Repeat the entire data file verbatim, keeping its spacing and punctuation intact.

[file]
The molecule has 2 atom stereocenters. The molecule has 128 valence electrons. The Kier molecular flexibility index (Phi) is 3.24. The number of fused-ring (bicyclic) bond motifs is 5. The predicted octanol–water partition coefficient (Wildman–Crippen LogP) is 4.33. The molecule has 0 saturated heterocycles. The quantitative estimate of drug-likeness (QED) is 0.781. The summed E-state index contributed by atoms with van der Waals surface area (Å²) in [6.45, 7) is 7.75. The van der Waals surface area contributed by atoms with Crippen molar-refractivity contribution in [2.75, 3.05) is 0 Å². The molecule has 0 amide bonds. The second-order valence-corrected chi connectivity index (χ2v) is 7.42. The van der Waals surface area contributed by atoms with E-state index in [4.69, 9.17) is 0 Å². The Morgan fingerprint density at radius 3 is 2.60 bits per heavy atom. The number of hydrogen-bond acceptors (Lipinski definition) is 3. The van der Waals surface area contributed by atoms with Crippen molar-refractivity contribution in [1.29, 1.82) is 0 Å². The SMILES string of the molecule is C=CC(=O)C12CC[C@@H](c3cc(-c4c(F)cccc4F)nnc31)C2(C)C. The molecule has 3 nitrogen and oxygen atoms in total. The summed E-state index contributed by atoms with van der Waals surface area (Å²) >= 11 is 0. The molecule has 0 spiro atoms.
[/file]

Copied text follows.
The molecule has 2 atom stereocenters. The molecule has 128 valence electrons. The Kier molecular flexibility index (Phi) is 3.24. The number of fused-ring (bicyclic) bond motifs is 5. The predicted octanol–water partition coefficient (Wildman–Crippen LogP) is 4.33. The molecule has 0 saturated heterocycles. The quantitative estimate of drug-likeness (QED) is 0.781. The summed E-state index contributed by atoms with van der Waals surface area (Å²) in [6.45, 7) is 7.75. The van der Waals surface area contributed by atoms with Crippen molar-refractivity contribution in [2.75, 3.05) is 0 Å². The molecule has 0 amide bonds. The second-order valence-corrected chi connectivity index (χ2v) is 7.42. The van der Waals surface area contributed by atoms with E-state index in [4.69, 9.17) is 0 Å². The Morgan fingerprint density at radius 3 is 2.60 bits per heavy atom. The number of hydrogen-bond acceptors (Lipinski definition) is 3. The van der Waals surface area contributed by atoms with Crippen molar-refractivity contribution in [1.29, 1.82) is 0 Å². The SMILES string of the molecule is C=CC(=O)C12CC[C@@H](c3cc(-c4c(F)cccc4F)nnc31)C2(C)C. The molecule has 3 nitrogen and oxygen atoms in total. The summed E-state index contributed by atoms with van der Waals surface area (Å²) >= 11 is 0. The molecule has 0 spiro atoms.